By Marie Sapirie
The first week of May was National Wildflower Week, which was meant to be a cue to buy native flowering plants at your local nursery. It was probably closed for browsing, but it’s not too late in many parts of the country to buy seeds or order plants for pickup. And as a matter of promoting good tax policy and sound reasoning among your fellow taxpayers, you should add that to your weekend to-do list.
Plants that are indigenous to your location trounce turf grass and ornamental exotics in ecological benefits, and wherever you are, there are many interesting choices that aren’t hard to care for and that attract beneficial insects and wildlife. The only thing holding most suburban and urban dwellers back from literally making their little piece of the world a better place is an understanding that plants have a function in the landscape beyond mere decoration. Another deficit is the reason we are increasingly likely to end up with a carbon tax soon. Both the impending ecological disaster and the tax policy one are preventable.
Dissuading people from ecologically and socially harmful, if generally accepted, practices is ostensibly the goal of a carbon tax. Carbon taxes have been kicked around in the United States for some time, but without a pressing economic problem, the idea has never taken off. One of the fundamental problems is that a carbon tax, merely a subspecies of a consumption tax, is inherently regressive. Taxpayers with smaller incomes would end up paying a greater percentage of their income in carbon taxes than wealthier taxpayers. Solving the regressive nature of a carbon tax is largely possible, but would involve administrative complexity.
The political calculus of carbon taxation has suddenly shifted significantly. Douglas Holtz-Eakin of the American Action Forum recently said he views a deficit-reducing carbon tax as the only viable extra revenue source. The White House considered a carbon tax back in 2017, but it was primarily trying to find a way to pay for a reduction in the corporate income tax rate.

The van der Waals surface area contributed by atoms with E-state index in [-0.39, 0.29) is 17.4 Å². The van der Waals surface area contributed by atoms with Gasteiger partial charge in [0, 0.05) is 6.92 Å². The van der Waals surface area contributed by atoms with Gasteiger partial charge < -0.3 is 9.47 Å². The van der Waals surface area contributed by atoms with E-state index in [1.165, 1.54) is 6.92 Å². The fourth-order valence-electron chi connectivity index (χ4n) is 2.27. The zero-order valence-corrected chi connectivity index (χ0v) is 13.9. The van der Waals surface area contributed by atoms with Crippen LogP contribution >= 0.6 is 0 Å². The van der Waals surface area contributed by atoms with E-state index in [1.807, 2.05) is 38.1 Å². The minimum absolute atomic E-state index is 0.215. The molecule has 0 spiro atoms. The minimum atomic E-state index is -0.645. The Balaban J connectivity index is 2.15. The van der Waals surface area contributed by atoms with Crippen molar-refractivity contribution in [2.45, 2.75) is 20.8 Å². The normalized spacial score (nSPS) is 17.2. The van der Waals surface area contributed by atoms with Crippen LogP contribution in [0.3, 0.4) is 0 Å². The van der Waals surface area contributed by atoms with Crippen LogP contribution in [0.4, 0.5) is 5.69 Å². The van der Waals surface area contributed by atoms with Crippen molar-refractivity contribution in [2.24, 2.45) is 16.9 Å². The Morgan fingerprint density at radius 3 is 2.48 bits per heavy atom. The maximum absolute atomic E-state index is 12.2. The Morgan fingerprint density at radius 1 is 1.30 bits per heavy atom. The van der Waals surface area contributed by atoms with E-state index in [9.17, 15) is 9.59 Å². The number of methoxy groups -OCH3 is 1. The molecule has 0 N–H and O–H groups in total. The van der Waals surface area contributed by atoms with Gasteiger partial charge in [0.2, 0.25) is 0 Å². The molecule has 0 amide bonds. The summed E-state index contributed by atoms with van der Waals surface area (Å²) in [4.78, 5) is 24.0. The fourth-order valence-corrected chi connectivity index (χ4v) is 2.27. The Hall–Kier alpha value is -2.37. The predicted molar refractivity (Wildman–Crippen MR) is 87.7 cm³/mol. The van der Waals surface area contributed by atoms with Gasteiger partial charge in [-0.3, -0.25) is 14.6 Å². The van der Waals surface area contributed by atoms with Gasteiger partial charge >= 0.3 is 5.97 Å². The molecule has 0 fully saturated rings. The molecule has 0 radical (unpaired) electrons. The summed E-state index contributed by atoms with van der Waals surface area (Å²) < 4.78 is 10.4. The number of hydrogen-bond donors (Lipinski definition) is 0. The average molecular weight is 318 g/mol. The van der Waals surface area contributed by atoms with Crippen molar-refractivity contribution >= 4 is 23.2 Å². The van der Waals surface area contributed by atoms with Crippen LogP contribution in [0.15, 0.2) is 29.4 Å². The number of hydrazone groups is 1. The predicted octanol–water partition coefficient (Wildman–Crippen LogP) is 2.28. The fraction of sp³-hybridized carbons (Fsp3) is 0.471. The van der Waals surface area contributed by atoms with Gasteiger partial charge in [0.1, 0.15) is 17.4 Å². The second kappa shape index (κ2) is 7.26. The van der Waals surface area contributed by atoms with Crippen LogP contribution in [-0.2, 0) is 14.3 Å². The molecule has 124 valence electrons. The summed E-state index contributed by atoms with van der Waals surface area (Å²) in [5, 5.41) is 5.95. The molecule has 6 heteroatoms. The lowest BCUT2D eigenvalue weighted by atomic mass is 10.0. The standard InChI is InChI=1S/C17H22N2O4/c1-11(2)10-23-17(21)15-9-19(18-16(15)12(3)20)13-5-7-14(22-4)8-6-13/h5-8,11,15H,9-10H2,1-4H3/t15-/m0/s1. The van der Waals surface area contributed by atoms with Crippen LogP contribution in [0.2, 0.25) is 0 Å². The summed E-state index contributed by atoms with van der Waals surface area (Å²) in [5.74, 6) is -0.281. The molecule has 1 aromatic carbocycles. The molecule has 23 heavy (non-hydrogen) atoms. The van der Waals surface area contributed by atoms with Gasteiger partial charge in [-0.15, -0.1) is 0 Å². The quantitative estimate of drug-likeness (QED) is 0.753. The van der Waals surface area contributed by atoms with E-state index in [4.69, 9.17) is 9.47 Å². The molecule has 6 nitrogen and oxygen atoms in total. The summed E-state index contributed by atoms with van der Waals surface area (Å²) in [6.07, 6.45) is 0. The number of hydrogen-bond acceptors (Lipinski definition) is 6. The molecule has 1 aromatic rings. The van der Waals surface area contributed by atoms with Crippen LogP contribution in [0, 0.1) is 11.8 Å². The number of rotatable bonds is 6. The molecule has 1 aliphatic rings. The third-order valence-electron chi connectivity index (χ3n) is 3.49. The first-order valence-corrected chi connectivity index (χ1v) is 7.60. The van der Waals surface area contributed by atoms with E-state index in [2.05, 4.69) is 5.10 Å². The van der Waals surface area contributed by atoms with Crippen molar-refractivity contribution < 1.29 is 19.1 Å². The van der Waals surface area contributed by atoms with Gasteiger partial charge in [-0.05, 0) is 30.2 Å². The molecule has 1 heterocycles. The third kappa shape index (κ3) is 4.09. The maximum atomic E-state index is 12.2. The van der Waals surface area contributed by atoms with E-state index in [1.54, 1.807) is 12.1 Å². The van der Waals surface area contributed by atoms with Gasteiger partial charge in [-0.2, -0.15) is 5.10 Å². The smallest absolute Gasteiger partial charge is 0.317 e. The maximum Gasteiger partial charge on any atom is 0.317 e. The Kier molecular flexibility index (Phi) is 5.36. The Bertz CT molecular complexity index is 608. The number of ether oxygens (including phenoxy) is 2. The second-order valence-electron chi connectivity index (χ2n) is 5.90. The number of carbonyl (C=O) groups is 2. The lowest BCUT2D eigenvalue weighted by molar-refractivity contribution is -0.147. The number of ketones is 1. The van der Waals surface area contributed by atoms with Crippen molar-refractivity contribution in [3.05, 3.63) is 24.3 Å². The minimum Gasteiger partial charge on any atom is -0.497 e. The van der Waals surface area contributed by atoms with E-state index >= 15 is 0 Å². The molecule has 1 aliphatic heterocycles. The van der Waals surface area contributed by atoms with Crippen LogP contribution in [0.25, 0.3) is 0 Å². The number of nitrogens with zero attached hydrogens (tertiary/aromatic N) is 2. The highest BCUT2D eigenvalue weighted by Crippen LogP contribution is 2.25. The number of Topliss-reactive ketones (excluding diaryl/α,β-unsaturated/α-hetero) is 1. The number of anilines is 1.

The Tax Cuts and Jobs Act reduced the corporate rate without implementing a tax on greenhouse gases, and that seemed to be the end of the road for a carbon tax for a while. It’s back on the table now because of the economic damage caused by the coronavirus pandemic. The fundamental problem with a carbon tax is essentially the same: It raises revenue, but at the cost of increasing consumer prices, while not necessarily stemming pollution substantially. The regressivity of a carbon tax, even one that includes a partial rebate, is a big problem given the particularly harsh economic impact of the coronavirus on taxpayers with smaller incomes.
Carbon tax discussions rarely seem to mention that a better approach would be to convince Americans of the benefits of environmentally friendly choices, rather than to tax greenhouse gas emissions. The ecological damage of modern life is real, and it’s a problem for humans now and in the future, but tax isn’t an ideal solution. The best strategy is to appeal to reason and self-interest to persuade people to stop polluting, not to inure them to a little extra pain at the cash register.
So go buy native flowers and find them a suitable spot in the garden. You’ll make the native pollinator population much happier (turf grass is useless to bees and butterflies); you’ll improve the aesthetics of your neighborhood (no one honestly believes that turf grass is either interesting or beautiful); and you’ll reduce the need for a carbon tax (or at least help forestall further discussion until the next recession).
This article appeared on the Forbes website at https://www.forbes.com/sites/taxnotes/2020/05/28/is-a-carbon-tax-coming/#fff241958763